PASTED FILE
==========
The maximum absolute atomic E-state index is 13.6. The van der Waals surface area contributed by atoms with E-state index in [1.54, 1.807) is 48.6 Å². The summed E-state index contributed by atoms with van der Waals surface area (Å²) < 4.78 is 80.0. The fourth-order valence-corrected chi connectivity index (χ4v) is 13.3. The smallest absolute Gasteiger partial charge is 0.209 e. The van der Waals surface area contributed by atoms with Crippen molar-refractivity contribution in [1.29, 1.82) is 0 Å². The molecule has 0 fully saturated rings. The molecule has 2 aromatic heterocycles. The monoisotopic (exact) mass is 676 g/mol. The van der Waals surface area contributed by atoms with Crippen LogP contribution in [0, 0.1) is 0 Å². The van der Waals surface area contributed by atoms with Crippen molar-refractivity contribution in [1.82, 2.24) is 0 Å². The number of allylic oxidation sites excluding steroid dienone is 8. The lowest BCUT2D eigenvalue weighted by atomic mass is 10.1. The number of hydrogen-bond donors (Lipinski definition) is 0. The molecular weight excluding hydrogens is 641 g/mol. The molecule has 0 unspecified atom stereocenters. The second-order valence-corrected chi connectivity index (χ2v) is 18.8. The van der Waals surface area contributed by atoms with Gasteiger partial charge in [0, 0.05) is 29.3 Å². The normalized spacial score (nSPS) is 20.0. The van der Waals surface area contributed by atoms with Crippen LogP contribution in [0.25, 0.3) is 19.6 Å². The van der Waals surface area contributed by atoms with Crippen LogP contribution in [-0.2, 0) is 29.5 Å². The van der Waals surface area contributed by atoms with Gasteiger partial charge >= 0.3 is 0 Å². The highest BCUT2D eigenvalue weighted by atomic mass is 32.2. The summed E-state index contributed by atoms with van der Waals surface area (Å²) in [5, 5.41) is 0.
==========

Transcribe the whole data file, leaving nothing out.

The maximum absolute atomic E-state index is 13.6. The van der Waals surface area contributed by atoms with E-state index in [1.54, 1.807) is 48.6 Å². The summed E-state index contributed by atoms with van der Waals surface area (Å²) < 4.78 is 80.0. The fourth-order valence-corrected chi connectivity index (χ4v) is 13.3. The smallest absolute Gasteiger partial charge is 0.209 e. The van der Waals surface area contributed by atoms with Crippen molar-refractivity contribution in [1.29, 1.82) is 0 Å². The molecule has 0 fully saturated rings. The molecule has 2 aromatic heterocycles. The monoisotopic (exact) mass is 676 g/mol. The van der Waals surface area contributed by atoms with Crippen LogP contribution in [0, 0.1) is 0 Å². The van der Waals surface area contributed by atoms with Crippen molar-refractivity contribution in [1.82, 2.24) is 0 Å². The number of allylic oxidation sites excluding steroid dienone is 8. The lowest BCUT2D eigenvalue weighted by atomic mass is 10.1. The number of hydrogen-bond donors (Lipinski definition) is 0. The molecular weight excluding hydrogens is 641 g/mol. The molecule has 0 unspecified atom stereocenters. The second-order valence-corrected chi connectivity index (χ2v) is 18.8. The van der Waals surface area contributed by atoms with Gasteiger partial charge in [0, 0.05) is 29.3 Å². The normalized spacial score (nSPS) is 20.0. The van der Waals surface area contributed by atoms with Crippen LogP contribution in [0.25, 0.3) is 19.6 Å². The van der Waals surface area contributed by atoms with Crippen LogP contribution in [-0.2, 0) is 29.5 Å². The van der Waals surface area contributed by atoms with Gasteiger partial charge >= 0.3 is 0 Å². The highest BCUT2D eigenvalue weighted by atomic mass is 32.2. The summed E-state index contributed by atoms with van der Waals surface area (Å²) in [5, 5.41) is 0.